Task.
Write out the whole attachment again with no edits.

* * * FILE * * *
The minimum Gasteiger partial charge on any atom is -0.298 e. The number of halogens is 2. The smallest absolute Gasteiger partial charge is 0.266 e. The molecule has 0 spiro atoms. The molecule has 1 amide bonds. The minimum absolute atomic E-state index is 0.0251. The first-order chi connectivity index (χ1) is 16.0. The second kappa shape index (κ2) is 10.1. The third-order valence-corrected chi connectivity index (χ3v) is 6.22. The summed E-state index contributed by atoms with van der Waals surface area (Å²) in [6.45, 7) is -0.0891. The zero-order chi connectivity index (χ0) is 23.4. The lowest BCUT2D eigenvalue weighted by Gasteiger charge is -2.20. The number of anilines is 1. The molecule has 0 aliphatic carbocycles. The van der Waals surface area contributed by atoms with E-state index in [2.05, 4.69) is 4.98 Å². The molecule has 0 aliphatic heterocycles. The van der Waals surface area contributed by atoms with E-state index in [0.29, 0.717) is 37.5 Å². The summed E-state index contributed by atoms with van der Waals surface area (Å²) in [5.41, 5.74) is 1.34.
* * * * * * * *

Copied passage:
The minimum Gasteiger partial charge on any atom is -0.298 e. The number of halogens is 2. The smallest absolute Gasteiger partial charge is 0.266 e. The molecule has 0 spiro atoms. The molecule has 1 amide bonds. The minimum absolute atomic E-state index is 0.0251. The first-order chi connectivity index (χ1) is 16.0. The second kappa shape index (κ2) is 10.1. The third-order valence-corrected chi connectivity index (χ3v) is 6.22. The summed E-state index contributed by atoms with van der Waals surface area (Å²) in [6.45, 7) is -0.0891. The zero-order chi connectivity index (χ0) is 23.4. The lowest BCUT2D eigenvalue weighted by Gasteiger charge is -2.20. The number of anilines is 1. The molecule has 0 aliphatic carbocycles. The van der Waals surface area contributed by atoms with E-state index in [2.05, 4.69) is 4.98 Å². The molecule has 0 aliphatic heterocycles. The van der Waals surface area contributed by atoms with E-state index in [0.29, 0.717) is 37.5 Å². The summed E-state index contributed by atoms with van der Waals surface area (Å²) in [5.41, 5.74) is 1.34.